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Something to be said for old school

I like working as a web developer. My job is to take graphic design for a web environment and translate it into a working interactive interface that allows the user to read, view, listen to, and interact with the creator's content. A slick interface with animation, interactivity, and vibrant imagery can be very engaging.

There are times however where we sometimes see that this level of complexity is not really required, and can in some cases take away from what the user is actually looking for. Working in this industry for more than 25 years, we see the trends come and go and the one thing that seems to remain consistent is that a simple straightforward presentation of content is always preferable to slick, colourful designs filled with animation.

I would say that I am somewhat biased in this opinion. I have a strong sense of wanting to cut through the fluff and the slick paint job to get to the heart of the content.

We've always advised our clients that it is important that the design shouldn't get in the way of what their audience is after. We ask our clients to take the perspective of who will be visiting their website or web application. Why are they visiting? What are they looking for, or what do they need to accomplish? Once they can answer those questions, we can start on the construction.

The reason we push our clients in this direction is because sometimes they get caught up in the intricacies and politics within their own organizations. They feel the need to push forward an agenda for the stakeholders. However that perspective can backfire for those stakeholders if the audience of users can't find the information they are after.

Recently we had a client with a new website administrator that was looking at their current content and realizing that the content did not represent the audience they were looking for. This wasn't an oversight, it was more about the evolution of the organization's purpose over time. The initial purpose of the site was to inform the public about the organization, its purpose, and its presence in the community. This involved information about public consultations, the history, and eventually construction.

Now that the organization is established, the purpose of the website has changed. They are now more focused on the services it provides to the community. Therefore the site architecture needs to change to better highlight those services. While the historic content of the site may be interesting, it is no longer the focus. A change in structure can also dictate a change in design.

If the focus of the content changes, the design may need to change in order to better present this new dynamic. Where a flashy design with a focus on big ideas was needed to catch the attention of the community as a form of marketing, the new focus may need to be more subtle and full of contextual content for the new audience. Substance over marketing.

Getting back to what I was originally getting at here. With this kind of change in focus, sometimes a more simple design makes more sense. Back to basics, so to speak. A simple layout of copy with minimal graphic design and imagery. Get the contextual point across without all of the figurative icing. And by working in this way, we also end up designing and providing content that is accessible to everyone by default.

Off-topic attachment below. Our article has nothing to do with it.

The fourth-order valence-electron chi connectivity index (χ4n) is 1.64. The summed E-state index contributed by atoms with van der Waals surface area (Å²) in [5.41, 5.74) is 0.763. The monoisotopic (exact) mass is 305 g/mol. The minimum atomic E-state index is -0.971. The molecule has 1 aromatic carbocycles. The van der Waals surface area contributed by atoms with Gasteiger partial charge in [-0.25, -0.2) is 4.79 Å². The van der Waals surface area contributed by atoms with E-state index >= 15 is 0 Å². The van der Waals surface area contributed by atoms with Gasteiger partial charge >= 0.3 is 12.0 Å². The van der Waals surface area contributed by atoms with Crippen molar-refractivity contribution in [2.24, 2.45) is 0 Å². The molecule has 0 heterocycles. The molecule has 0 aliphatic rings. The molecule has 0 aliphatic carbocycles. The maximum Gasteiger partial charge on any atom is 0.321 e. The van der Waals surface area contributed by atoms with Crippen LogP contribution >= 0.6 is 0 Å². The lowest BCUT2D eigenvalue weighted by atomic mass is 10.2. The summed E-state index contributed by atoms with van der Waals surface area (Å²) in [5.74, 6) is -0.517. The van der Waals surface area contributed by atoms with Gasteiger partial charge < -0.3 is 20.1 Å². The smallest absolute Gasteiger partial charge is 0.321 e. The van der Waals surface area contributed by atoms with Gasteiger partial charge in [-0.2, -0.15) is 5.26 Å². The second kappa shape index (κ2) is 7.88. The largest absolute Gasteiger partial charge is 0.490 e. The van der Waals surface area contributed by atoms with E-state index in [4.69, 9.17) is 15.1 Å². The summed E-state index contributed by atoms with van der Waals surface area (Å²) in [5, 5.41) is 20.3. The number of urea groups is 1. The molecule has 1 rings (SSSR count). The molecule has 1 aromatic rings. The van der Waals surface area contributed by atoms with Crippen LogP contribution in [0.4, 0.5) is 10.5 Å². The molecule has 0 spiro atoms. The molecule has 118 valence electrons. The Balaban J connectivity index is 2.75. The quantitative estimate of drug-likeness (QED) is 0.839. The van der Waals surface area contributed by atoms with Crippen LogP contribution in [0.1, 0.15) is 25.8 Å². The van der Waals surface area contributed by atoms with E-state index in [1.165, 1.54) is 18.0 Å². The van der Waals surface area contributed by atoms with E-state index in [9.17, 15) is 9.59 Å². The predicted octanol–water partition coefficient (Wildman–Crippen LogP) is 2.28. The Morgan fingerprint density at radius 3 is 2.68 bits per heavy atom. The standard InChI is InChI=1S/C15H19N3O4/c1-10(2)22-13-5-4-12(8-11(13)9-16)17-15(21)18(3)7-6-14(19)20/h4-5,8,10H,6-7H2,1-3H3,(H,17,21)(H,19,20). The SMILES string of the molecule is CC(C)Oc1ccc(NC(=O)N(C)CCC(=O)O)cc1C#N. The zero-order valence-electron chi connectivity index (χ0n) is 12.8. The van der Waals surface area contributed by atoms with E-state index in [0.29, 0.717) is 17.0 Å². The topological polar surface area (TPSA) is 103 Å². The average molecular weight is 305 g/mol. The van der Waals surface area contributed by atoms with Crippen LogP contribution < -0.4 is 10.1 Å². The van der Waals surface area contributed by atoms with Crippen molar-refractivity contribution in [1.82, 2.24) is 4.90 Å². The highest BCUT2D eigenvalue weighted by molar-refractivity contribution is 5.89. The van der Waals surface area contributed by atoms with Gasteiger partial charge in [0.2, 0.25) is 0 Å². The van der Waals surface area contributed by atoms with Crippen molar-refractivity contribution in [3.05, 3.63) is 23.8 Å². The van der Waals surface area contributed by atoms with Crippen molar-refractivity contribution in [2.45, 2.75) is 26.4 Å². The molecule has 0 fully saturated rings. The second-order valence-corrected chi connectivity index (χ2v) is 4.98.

As I said before, I am somewhat biased. I don't like ads. I don't want to see them cluttering up my viewing experience on a website, application, or social media. I understand the need for marketing, and I do appreciate good design in marketing, but I could do without seeing it, and I would safely guess that I am not the only one.

I would always advise keeping the design simple and keep marketing subtle. I watched Ready Player One again last night and there is a scene where the corporate villain is talking about filling up to 80% of the player's field of view with advertising in order to make a profit for the shareholders. This resonated with me when I look at web and social media interfaces today. I didn't like the idea in the movie, and I don't like it in reality.

When your website, it's marketing, and initial purpose has been successful, remember that you are now building and writing for an established audience. Use that knowledge to power through your re-design meetings and keep all the stakeholders focused on serving your audience. You will end up with a better project, better content, a more accessible site, and an ever increasingly loyal audience.

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Accessibility in Design and Development

Recently one of the projects I've been working on is to assess the accessibility of a number of sites and to provide feedback to the client as to how accessible those sites are under the WCAG Guidelines at I also recently found a link we had shared earlier this year on our own site relating to how had recently updated its site design. As a result, here I am writing an article on Accessibility.